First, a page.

Student Well-Being

Family Risk Factors Seen Contributing to Chronic Absence

By Linda Jacobson — March 04, 2008 1 min read
  • Save to favorites
  • Print

Until recently, research on the effects of family risk factors on children has mostly focused on the infant, toddler, and preschool years—without much knowledge about how these issues affect children once they enter school.

But a new report finds that children in families experiencing multiple risk factors—such as poverty or having a teenage mother—are more likely to have high absenteeism during their early years in school than children without those risks.

Using data from the U.S. Department of Education’s Early Childhood Longitudinal Study-Kindergarten Cohort, researchers from the National Center for Children in Poverty in New York City analyzed the effects that family circumstances have on school attendance.

“In every grade, children experiencing any risk were more often chronic absentees—that is, they missed 10 percent or more of the school year—than those who did not encounter any risks,” they write in the report, released in late January.

They found that while the effects of those risks on attendance diminish over time, they spike again when children reach 5th grade. Those in poor health or who are ethnic or racial minorities were more likely than others to be exposed to “cumulative risk.”

The researchers also found different attendance patterns associated with each risk factor.

For example, 22 percent of kindergartners born to mothers under 18 years old missed 10 percent or more of the school year, compared with 10 percent of those whose mothers gave birth after age 18.

Also in kindergarten, 25 percent of children with mothers on welfare were chronic absentees, compared with 9 percent of children with mothers not on welfare.

Children of unemployed mothers were more prone to repeated absences than those of working mothers—19 percent, compared with 8 percent.

“The findings,” the report says, “point to the urgency to identify and provide supports to vulnerable children early in their formal schooling careers in order to steer them toward successful early learning trajectories.”

See Also

For more stories on this topic see Prekindergarten.

A version of this article appeared in the March 05, 2008 edition of Education Week

Events

Reading & Literacy Webinar A Roadmap to Multisensory Early Literacy Instruction: Accelerate Growth for All Students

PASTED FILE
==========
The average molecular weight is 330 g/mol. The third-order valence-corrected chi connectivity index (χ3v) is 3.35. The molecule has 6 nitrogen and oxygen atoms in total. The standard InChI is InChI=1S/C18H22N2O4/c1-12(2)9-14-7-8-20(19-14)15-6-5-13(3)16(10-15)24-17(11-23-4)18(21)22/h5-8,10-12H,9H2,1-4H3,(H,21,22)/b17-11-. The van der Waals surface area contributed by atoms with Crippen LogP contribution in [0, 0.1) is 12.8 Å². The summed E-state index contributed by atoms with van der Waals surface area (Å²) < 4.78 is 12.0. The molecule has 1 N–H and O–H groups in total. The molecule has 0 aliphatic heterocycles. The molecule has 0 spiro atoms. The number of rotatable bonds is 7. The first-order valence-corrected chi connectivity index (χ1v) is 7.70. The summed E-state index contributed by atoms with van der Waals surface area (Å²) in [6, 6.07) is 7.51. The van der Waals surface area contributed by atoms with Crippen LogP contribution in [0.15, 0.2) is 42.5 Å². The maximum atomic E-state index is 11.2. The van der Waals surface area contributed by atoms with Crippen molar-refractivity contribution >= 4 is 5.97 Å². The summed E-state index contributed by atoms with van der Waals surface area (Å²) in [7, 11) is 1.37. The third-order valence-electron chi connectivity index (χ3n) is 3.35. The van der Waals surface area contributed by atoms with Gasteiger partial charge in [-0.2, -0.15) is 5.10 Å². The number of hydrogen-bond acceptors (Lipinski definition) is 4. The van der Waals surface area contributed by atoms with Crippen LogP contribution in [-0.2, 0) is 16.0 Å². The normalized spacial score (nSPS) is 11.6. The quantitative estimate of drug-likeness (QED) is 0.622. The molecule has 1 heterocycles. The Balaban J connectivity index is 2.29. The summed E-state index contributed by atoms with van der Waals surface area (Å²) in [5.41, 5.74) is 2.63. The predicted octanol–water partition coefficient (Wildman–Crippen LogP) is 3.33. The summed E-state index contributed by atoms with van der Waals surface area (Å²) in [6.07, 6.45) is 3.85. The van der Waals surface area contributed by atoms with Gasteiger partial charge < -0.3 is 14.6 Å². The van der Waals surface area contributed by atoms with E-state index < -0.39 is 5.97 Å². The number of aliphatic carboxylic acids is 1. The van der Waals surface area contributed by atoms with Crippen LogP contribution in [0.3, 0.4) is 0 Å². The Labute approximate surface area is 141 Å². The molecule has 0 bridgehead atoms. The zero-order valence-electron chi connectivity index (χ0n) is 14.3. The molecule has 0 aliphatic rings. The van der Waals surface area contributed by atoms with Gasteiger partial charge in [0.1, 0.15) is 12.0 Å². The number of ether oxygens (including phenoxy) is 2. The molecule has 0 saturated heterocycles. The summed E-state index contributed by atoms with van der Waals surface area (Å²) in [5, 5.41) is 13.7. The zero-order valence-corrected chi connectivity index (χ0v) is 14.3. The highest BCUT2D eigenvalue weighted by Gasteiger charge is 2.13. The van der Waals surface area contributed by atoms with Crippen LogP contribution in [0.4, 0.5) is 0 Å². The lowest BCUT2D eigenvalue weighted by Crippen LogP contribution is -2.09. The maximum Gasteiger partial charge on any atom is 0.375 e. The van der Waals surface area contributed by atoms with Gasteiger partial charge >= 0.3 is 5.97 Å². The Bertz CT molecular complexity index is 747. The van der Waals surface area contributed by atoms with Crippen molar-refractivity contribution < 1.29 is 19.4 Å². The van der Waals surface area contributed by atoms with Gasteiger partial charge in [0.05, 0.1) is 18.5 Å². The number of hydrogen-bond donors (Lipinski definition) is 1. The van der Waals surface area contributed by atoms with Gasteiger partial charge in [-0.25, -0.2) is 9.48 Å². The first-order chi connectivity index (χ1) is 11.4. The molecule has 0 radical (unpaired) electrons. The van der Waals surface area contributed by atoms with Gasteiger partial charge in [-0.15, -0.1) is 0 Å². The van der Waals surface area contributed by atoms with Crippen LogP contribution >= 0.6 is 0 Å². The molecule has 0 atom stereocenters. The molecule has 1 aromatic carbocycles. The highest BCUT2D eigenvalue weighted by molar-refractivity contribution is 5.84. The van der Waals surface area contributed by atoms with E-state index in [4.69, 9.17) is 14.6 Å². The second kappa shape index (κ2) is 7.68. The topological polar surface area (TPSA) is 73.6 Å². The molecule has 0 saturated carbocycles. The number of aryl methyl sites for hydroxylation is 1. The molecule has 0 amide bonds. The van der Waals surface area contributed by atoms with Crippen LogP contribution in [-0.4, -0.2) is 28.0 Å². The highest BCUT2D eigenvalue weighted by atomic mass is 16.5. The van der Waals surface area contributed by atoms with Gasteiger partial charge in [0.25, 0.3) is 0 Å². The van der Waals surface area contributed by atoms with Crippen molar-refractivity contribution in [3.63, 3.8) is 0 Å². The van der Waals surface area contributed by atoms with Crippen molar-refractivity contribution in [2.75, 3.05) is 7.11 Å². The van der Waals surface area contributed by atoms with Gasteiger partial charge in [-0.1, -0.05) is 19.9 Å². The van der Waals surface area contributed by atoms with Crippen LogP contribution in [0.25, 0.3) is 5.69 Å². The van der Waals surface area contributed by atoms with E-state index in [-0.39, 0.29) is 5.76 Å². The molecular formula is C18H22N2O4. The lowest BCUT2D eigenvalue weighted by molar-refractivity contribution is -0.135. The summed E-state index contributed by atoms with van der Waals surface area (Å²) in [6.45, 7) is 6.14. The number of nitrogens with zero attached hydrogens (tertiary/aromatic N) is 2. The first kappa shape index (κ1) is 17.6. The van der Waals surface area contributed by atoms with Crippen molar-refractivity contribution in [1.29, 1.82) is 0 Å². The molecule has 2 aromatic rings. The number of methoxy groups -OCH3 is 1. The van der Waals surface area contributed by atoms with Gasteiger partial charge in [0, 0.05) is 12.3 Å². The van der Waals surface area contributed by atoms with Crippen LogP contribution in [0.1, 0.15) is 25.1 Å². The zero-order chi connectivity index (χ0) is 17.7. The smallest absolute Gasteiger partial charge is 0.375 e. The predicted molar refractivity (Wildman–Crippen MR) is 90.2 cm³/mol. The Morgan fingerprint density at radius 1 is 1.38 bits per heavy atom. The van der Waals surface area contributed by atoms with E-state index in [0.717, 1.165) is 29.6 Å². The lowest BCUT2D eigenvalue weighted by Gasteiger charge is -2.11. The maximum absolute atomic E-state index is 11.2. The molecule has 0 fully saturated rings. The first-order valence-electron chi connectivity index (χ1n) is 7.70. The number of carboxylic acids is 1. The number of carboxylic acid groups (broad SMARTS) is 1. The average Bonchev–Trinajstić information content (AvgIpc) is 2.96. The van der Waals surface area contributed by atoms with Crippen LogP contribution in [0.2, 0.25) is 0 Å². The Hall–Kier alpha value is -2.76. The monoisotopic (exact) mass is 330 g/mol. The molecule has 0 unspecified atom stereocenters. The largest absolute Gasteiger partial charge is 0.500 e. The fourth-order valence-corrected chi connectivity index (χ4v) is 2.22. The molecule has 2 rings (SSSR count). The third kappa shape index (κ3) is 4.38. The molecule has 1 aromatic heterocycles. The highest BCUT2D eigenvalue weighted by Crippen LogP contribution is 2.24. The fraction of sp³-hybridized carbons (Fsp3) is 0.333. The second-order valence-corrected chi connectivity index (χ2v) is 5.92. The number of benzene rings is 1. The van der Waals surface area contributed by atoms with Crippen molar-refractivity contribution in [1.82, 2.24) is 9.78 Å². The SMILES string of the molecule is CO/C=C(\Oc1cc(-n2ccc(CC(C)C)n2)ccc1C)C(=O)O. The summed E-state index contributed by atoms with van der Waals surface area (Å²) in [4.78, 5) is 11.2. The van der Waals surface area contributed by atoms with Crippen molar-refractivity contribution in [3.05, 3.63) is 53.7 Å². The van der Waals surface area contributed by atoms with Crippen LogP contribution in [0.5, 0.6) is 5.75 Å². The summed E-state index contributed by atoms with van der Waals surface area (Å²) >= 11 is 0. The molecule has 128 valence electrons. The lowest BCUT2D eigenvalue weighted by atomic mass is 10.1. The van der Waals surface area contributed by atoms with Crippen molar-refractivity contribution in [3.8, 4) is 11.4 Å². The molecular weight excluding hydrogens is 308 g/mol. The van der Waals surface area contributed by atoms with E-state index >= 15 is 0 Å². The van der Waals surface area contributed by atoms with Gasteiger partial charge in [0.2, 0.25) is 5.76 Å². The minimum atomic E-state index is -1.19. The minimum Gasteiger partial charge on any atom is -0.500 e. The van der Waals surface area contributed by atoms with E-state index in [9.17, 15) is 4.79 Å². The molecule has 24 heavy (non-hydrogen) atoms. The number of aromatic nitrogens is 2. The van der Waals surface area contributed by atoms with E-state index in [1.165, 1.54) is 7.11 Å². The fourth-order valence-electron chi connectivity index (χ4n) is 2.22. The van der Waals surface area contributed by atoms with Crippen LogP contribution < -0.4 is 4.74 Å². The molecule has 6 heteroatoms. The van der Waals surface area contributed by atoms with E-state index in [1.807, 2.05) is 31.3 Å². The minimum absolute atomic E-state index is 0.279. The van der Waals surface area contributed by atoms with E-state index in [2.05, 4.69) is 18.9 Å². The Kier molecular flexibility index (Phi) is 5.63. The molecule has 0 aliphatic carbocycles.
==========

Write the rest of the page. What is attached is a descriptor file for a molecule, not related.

How can you develop key literacy skills with a diverse range of learners? Explore best practices and tips to meet the needs of all students. 
This content is provided by our sponsor. It is not written by and does not necessarily reflect the views of Education Week's editorial staff.
Sponsor
College & Workforce Readiness Webinar
Supporting 21st Century Skills with a Whole-Child Focus
What skills do students need to succeed in the 21st century? Explore the latest strategies to best prepare students for college, career, and life.
Content provided by Panorama Education
School & District Management K-12 Essentials Forum What Will It Take for Schools to Get Better?
Find out what educators and leaders can do to incite lasting and productive change that will make a difference in the lives of students.

EdWeek Top School Jobs

Teacher Jobs
Search over ten thousand teaching jobs nationwide — elementary, middle, high school and more.
View Jobs
Principal Jobs
Find hundreds of jobs for principals, assistant principals, and other school leadership roles.
View Jobs
Administrator Jobs
Over a thousand district-level jobs: superintendents, directors, more.
View Jobs
Support Staff Jobs
Search thousands of jobs, from paraprofessionals to counselors and more.
View Jobs

Read Next

Student Well-Being Spotlight Spotlight on SEL for Student Trauma
This Spotlight will help you support traumatized students, gain insights into the benefits of prioritizing student well-being, and more.
Student Well-Being CDC's Latest COVID Guidance for Schools Ends 'Test-to-Stay,' Quarantine Recommendations
Guidance from the CDC on COVID-19 de-emphasizes some school strategies, like social distancing and screening testing.
4 min read
Image of a cotton swab test.
iStock/Getty
Student Well-Being Should Medical Marijuana Be Allowed in Schools?
Many states are leaving it up to schools and districts to decide if students can take cannabis as medication.
7 min read
An employee at a medical marijuana dispensary in Egg Harbor Township, N.J., sorts buds into prescription bottles on March 22, 2019.
An employee at a medical marijuana dispensary in Egg Harbor Township, N.J., sorts buds into prescription bottles in 2019.
Julio Cortez/AP
Student Well-Being Opinion How Trauma-Informed Practice Made Me a Better Teacher
Students aren’t the only ones who need help managing their emotional responses. Here’s where to start.
Melody Hawkins
4 min read
Conceptual illustration of learning through trauma
DigitalVision Vectors/Getty